Microsoft Ups Pressure on Skype
The product, Microsoft Windows Live Messenger, uses Verizon Communications Inc. (NYSE: VZ) to connect calls to wireless or land-line phones via the PSTN. The outbound calling component of the service, called Windows Live Call, works in tandem with the Verizon Web Calling service, and users have to sign up for that separately. Messenger does not yet assign users a phone number for inbound calling, as does Skype's popular SkypeIn service.
The new Messenger client also supports video calling, as does Skype.
Skype isn't flattered by all the imitation. "We feel like our offering is going in the direction our customers want us to go in, so it's not surprising that people want to follow that,” a Skype spokeswoman said Thursday. She declined to comment on Microsoft specifically. (See Analysts: Skype Freebie Is Defensive.)
The free-standing VOIP companies like Vonage Holdings Corp. (NYSE: VG) and SunRocket Inc. insist that they don't compete directly with the IM-based VOIP services. "These services are not designed to serve as replacement home phone service," writes SunRocket spokesman Brian Lustig in an email to Light Reading Thursday.
"There are no phone numbers, voice mail, caller ID, nor do they provide the mobility to make calls using traditional home cordless phones," Lustig writes of the IM-based VOIP services. "In the case of Skype there is no customer support if users have issues."
Meanwhile, Microsoft's IM-VOIP enabler, Verizon, is taking standalone VOIP to task by suing Vonage for patent infringement. The patents Verizon is complaining about relate to call termination, billing, etc.
For Microsoft, Verizon is provding -- surprise! -- call termination, customer registration, account management, support, and billing for the software provider's PC-to-phone service.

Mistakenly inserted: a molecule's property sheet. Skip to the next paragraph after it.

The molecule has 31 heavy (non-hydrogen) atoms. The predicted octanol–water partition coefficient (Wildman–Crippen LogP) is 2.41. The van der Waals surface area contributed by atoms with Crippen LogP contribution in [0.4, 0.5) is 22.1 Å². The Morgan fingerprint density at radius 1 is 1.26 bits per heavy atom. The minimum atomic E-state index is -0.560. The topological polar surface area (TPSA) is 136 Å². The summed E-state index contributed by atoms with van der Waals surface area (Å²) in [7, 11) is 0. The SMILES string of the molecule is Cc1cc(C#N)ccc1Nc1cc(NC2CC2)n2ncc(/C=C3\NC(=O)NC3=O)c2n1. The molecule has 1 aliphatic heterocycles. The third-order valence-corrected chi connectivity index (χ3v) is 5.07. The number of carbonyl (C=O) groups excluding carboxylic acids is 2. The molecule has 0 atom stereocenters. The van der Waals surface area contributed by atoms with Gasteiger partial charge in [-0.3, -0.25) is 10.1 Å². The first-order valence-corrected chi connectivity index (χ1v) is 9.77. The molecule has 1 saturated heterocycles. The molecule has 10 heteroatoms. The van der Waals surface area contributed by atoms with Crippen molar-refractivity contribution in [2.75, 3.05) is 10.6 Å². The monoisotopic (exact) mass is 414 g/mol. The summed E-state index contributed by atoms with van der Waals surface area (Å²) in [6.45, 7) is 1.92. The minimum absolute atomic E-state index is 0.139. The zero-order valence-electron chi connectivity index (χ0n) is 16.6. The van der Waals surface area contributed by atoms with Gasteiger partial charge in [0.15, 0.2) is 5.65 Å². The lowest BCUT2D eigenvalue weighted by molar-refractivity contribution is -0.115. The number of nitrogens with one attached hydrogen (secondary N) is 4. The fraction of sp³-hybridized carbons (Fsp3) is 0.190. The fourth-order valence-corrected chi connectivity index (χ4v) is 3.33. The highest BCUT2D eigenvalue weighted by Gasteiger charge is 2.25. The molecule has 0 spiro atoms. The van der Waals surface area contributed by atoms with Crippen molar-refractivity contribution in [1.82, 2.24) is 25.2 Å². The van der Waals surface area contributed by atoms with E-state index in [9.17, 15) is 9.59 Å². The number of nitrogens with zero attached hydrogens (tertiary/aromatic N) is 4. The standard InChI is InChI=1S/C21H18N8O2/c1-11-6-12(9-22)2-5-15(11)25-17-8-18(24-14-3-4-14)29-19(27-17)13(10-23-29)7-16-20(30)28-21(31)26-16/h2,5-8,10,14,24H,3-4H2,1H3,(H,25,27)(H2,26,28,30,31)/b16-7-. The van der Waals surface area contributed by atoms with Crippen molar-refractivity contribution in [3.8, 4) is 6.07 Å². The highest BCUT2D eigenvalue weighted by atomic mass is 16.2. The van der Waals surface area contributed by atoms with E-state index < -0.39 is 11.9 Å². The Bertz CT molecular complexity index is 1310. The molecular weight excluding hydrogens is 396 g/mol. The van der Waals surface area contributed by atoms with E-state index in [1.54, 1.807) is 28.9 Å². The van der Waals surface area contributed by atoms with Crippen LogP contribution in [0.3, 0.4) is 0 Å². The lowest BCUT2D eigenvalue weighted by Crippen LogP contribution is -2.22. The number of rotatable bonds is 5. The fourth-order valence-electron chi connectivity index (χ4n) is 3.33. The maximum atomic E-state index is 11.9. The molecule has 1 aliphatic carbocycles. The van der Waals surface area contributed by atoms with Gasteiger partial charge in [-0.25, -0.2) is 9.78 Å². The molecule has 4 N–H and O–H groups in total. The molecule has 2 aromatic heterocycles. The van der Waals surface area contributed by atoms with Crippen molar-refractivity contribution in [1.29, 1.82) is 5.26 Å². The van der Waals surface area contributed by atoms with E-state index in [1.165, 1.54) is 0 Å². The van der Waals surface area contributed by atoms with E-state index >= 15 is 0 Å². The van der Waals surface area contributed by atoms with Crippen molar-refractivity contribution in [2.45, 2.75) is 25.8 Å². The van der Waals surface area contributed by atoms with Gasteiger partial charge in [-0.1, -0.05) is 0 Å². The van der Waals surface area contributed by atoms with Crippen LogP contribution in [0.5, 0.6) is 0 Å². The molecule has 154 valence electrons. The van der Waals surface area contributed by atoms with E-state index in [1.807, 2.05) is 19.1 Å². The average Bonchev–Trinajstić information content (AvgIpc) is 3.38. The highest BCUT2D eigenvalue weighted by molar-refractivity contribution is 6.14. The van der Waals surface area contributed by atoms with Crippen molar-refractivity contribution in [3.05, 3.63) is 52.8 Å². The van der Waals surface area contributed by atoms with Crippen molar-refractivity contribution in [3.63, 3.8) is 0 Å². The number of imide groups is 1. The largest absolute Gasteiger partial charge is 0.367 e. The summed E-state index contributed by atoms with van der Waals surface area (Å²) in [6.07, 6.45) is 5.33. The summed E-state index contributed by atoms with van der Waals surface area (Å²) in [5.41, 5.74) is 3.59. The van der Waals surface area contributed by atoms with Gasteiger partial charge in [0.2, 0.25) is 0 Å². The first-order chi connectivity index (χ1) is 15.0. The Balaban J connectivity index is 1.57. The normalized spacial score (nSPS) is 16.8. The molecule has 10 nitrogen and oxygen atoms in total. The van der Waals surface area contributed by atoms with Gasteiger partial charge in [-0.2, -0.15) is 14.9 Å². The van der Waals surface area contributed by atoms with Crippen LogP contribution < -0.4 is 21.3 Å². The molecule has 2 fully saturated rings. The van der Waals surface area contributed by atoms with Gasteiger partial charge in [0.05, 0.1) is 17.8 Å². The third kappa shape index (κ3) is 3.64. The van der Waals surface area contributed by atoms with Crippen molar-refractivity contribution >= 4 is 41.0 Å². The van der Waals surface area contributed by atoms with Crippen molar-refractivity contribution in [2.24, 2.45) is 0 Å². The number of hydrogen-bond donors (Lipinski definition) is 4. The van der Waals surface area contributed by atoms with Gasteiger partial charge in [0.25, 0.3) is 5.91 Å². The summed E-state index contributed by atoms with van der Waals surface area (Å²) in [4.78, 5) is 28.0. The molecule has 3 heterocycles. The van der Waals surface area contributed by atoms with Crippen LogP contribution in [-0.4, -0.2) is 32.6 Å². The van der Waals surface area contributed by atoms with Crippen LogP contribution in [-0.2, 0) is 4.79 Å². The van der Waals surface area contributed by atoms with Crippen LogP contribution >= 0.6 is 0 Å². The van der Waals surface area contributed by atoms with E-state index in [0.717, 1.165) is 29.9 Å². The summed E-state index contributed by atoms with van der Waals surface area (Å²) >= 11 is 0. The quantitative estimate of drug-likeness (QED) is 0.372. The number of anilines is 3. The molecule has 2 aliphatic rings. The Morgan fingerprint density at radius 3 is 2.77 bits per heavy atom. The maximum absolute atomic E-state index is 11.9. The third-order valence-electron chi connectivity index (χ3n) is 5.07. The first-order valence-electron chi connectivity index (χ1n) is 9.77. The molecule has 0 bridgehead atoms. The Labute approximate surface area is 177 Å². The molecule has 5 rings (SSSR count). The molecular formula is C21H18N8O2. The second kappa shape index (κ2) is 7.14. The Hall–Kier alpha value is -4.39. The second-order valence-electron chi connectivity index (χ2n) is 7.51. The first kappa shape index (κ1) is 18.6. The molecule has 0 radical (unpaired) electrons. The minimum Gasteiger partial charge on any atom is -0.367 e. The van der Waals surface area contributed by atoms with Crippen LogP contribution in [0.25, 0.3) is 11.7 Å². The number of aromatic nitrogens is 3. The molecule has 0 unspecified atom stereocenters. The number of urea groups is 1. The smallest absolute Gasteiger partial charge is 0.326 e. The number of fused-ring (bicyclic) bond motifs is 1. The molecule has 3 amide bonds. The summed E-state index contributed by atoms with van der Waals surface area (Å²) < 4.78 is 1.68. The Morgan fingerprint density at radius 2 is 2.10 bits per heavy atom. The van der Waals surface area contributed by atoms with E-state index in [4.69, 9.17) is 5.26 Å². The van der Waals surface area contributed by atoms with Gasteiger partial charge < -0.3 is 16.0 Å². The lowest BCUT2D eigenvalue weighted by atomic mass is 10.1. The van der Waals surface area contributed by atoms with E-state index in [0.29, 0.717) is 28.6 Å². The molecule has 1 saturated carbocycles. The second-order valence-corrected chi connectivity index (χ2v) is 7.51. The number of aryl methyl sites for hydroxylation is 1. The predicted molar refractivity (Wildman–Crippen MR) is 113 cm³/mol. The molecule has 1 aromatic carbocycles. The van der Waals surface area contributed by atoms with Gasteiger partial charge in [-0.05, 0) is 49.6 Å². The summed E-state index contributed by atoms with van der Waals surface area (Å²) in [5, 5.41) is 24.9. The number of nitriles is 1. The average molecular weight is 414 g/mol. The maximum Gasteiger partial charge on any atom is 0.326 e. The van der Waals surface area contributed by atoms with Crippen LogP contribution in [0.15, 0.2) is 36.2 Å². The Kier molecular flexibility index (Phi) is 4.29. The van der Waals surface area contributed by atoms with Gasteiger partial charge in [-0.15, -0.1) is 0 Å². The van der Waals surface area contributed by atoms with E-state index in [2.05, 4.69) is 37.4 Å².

Verizon says Messenger users can place calls to more than 220 countries with rates of less than 2 cents per minute to landline phones in the U.S., Canada, the U.K., France, and other Western European countries.
Microsoft also reiterated its agreement with Yahoo Inc. (Nasdaq: YHOO), which allows the two companies' customers to talk for free using either companies' IM client. Skype users aren't invited, and Skype has been hesitant to form similar alliances with other VOIP user groups. (See Skype's Still Talking to Itself.)
As is usually the case with Microsoft, the bundle's the thing. Skype integrates with eBay's auction service, enabling click-to-call among buyers and sellers at its auction sites.
Microsoft's service, on the other hand, integrates with its popular Outlook client. Messenger VOIP users can use their existing Outlook contact management tool to store phone numbers and other data.
Microsoft says it has 240 million active Messenger accounts in 60 countries, but there's no available data on how many active users Messenger has. Skype, meanwhile, says it recently passed the 100 million downloads threshold.
— Mark Sullivan, Reporter, Light Reading